A comprehensive international report on managing the risks of extreme weather events has confirmed what scientific evidence has already concluded; that climate change is a leading cause of dramatic weather extremes and without adequate preparation, the econnomic and social consequences could be dire.
The 592 page Special report on managing the risks of extreme events and disasters to advance climate change adaptation(SREX) from the Intergovernmental Panel on Climate Change (IPCC) addresses how integrating expertise in climate science, disaster risk management and climate adaptation can contribute to reducing and managing the risks of extreme events and disasters.
'The main message from the report is that we know enough to make good decisions about managing the risks of climate-related disasters. Sometimes we take advantage of this knowledge, but many times we do not,' says Chris Field, Co-Chair of IPCC's Working Group II.
'The challenge for the future has one dimension focused on improving the knowledge base and one on empowering good decisions, even for those situations where there is lots of uncertainty.'
Some of the key findings of the report include:
- Observations since 1950 show changes in some extreme events, particularly daily temperature extremes, and heat waves.
- It is likely (66-100%) that the frequency of heavy precipitation will increase in the 21st century over many regions.
- It is virtually certain (99-100%) that increases in the frequency of warm daily temperature extremes and decreases in cold extremes will occur throughout the 21st century on a global scale. It is very likely (90-100%) that heat waves will increase in length, frequency, and/or intensity over most land areas.
- It is likely (66-100%) that the average maximum wind speed of tropical cyclones (also known as typhoons or hurricanes) will increase throughout the coming century
- It is very likely (90-100%) that average sea level rise will contribute to upward trends in extreme sea levels in extreme coastal high water levels.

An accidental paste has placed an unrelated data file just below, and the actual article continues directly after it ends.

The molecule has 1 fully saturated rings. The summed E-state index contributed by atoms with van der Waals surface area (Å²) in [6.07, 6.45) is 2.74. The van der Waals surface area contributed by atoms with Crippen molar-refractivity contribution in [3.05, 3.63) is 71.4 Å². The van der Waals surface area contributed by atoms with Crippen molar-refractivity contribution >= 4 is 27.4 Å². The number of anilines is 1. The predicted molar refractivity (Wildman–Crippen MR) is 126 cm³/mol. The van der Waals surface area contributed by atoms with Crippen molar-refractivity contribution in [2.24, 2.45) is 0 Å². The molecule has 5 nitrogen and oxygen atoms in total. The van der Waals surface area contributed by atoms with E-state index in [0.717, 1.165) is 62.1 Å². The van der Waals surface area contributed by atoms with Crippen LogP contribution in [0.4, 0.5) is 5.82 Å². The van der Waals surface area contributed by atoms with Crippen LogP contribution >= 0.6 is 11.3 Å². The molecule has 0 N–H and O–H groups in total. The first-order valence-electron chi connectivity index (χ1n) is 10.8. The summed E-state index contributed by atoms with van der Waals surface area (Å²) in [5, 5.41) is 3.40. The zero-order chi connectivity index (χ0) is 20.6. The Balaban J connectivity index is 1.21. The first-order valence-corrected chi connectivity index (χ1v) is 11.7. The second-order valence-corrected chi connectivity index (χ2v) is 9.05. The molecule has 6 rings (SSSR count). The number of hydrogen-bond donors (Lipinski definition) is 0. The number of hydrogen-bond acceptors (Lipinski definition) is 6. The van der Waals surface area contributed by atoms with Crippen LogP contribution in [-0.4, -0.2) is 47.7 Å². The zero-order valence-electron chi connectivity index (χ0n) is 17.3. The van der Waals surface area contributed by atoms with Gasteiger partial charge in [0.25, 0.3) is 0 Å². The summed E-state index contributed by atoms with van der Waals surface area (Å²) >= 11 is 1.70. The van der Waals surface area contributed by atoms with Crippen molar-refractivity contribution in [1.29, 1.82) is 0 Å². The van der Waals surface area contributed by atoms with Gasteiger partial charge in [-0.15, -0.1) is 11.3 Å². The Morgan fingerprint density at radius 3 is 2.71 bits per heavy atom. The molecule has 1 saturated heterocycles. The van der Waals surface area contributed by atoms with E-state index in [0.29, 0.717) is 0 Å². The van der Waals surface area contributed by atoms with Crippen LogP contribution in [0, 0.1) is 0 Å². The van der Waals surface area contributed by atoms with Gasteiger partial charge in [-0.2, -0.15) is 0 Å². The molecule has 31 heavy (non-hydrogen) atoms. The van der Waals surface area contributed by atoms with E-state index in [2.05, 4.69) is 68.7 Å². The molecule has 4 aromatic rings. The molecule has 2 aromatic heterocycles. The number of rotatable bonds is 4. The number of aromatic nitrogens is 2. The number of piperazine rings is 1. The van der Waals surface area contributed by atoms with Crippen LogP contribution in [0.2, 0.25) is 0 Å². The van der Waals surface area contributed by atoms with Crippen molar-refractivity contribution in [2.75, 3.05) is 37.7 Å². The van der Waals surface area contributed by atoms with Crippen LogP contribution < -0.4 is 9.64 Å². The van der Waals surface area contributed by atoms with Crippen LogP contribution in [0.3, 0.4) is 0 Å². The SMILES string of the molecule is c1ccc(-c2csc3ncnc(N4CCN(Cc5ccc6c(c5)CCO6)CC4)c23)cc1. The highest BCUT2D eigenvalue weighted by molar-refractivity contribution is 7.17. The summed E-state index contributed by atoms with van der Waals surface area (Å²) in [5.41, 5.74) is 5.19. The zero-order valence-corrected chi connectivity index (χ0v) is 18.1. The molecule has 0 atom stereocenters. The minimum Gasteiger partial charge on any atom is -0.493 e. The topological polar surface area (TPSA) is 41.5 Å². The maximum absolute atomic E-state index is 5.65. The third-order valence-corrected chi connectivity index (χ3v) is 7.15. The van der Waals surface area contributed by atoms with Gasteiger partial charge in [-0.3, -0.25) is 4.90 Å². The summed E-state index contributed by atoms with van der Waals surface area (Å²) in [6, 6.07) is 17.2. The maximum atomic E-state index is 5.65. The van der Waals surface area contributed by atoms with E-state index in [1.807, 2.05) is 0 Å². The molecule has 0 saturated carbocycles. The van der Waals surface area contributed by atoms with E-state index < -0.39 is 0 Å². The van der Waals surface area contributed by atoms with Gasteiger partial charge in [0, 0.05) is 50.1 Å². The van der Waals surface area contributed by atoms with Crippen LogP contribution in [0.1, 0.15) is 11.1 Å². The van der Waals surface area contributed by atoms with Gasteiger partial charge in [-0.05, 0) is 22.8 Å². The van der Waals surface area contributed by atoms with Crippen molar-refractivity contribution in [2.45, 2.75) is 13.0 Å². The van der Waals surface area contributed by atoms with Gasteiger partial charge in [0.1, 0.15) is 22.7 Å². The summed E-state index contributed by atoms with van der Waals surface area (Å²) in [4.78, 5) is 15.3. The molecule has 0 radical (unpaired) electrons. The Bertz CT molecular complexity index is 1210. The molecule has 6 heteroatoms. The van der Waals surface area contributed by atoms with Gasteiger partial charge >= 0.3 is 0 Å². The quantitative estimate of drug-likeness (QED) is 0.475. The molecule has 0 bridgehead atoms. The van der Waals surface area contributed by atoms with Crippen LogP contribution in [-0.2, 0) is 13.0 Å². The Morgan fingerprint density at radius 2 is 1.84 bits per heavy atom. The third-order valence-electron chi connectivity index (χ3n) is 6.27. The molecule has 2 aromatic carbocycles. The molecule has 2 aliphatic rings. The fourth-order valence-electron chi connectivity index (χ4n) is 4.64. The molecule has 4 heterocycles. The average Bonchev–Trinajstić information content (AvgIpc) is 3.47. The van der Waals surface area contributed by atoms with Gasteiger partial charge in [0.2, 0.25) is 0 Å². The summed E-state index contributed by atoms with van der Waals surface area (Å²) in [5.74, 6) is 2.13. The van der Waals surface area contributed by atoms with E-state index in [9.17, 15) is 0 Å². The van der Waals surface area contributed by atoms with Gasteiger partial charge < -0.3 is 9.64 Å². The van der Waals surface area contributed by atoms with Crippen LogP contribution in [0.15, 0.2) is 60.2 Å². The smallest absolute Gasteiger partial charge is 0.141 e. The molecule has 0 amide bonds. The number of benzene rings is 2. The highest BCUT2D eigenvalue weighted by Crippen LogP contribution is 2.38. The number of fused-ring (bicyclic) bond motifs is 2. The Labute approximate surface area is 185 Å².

The character and severity of impacts from climate extremes depend not only on the extremes themselves but also on exposure and vulnerability. In the report, adverse impacts are considered disasters when they produce widespread damage and cause severe alterations in the normal functioning of communities or societies.
Climate extremes, exposure, and vulnerability are influenced by a wide range of factors, including anthropogenic climate change, natural climate variability, and socioeconomic development (See figure below).
The severity of damages and costs from extreme weather events have been increasing in recent decades, due in large part to socioeconomic trends, such as more people and wealth concentrated along coastlines vulnerable to storms. From a risk-management perspective, when two such trends are converging in the direction of greater risk, it's time for action.
The report also suggests there is compelling evidence that manmade greenhouse gases have contributed significantly to some of these trends.
The report is the result of coordinated teamwork between 220 scientists and experts in 62 countries studying more than 1,000 scientific documents on climate change, impacts, adaptation and vulnerability of climate change as well as disaster risk management. The report was commissioned in 2009 by IPCC.
More than 18,000 expert and government review comments were received and the report was subject to three rounds of reviews from experts to confirm its underlying scientific and technical information.
The report offers a greater understanding of the human and economic costs of disasters and the physical and social patterns that cause them.
Many countries, including developing countries, face severe challenges in coping with climate-related disasters. To this end, the report serves as an extensiverepository of knowledge and regional modelling that can improve pre-event preparations and disaster response and recovery capabilities from extreme climate events.
SREX will now be presented in the coming weeks to stakeholders around the world. The report's authors will explain the report during events in developed and developing countries, to scientific experts, to local-scale practitioners and other stakeholders as well as international organizations.
In April and May, the report will be presented to policy-makers in half a dozen locations in Latin America, Asia and Africa, with the support of the Norwegian government and the Climate & Development Knowledge Network. Events are also planned with UN agencies in Geneva, the policy community in Brussels and the insurance industry in London.
Copies of the report can be found on the IPCC website.